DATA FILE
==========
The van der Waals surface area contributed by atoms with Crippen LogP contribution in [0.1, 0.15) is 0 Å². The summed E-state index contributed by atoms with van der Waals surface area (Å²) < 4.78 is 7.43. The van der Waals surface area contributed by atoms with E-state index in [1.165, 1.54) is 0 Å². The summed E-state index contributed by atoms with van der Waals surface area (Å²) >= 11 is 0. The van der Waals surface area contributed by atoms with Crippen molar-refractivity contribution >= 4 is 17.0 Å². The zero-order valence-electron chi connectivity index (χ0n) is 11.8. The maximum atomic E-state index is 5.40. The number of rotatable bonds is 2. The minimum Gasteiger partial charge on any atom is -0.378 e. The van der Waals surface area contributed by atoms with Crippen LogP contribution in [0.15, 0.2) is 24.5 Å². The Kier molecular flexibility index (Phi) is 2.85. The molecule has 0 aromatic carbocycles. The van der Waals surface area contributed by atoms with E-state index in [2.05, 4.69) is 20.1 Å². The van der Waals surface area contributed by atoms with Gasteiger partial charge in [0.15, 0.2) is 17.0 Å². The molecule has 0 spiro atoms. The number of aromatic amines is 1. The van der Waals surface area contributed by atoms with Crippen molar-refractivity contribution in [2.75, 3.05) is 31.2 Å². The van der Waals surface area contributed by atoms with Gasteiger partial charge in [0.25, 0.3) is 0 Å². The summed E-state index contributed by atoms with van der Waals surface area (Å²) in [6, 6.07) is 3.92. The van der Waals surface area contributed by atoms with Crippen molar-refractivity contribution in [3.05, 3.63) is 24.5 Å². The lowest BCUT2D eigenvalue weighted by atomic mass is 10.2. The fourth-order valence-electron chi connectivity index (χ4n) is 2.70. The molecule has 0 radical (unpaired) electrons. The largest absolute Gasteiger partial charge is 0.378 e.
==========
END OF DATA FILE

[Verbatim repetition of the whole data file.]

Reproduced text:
The van der Waals surface area contributed by atoms with Crippen LogP contribution in [0.1, 0.15) is 0 Å². The summed E-state index contributed by atoms with van der Waals surface area (Å²) < 4.78 is 7.43. The van der Waals surface area contributed by atoms with E-state index in [1.165, 1.54) is 0 Å². The summed E-state index contributed by atoms with van der Waals surface area (Å²) >= 11 is 0. The van der Waals surface area contributed by atoms with Crippen molar-refractivity contribution >= 4 is 17.0 Å². The zero-order valence-electron chi connectivity index (χ0n) is 11.8. The maximum atomic E-state index is 5.40. The number of rotatable bonds is 2. The minimum Gasteiger partial charge on any atom is -0.378 e. The van der Waals surface area contributed by atoms with Crippen LogP contribution in [0.15, 0.2) is 24.5 Å². The Kier molecular flexibility index (Phi) is 2.85. The molecule has 0 aromatic carbocycles. The van der Waals surface area contributed by atoms with E-state index in [2.05, 4.69) is 20.1 Å². The van der Waals surface area contributed by atoms with Gasteiger partial charge in [0.15, 0.2) is 17.0 Å². The molecule has 0 spiro atoms. The number of aromatic amines is 1. The van der Waals surface area contributed by atoms with Crippen molar-refractivity contribution in [2.75, 3.05) is 31.2 Å². The van der Waals surface area contributed by atoms with Gasteiger partial charge in [0.25, 0.3) is 0 Å². The summed E-state index contributed by atoms with van der Waals surface area (Å²) in [6, 6.07) is 3.92. The van der Waals surface area contributed by atoms with Crippen molar-refractivity contribution in [3.05, 3.63) is 24.5 Å². The lowest BCUT2D eigenvalue weighted by atomic mass is 10.2. The fourth-order valence-electron chi connectivity index (χ4n) is 2.70. The molecule has 0 radical (unpaired) electrons. The largest absolute Gasteiger partial charge is 0.378 e.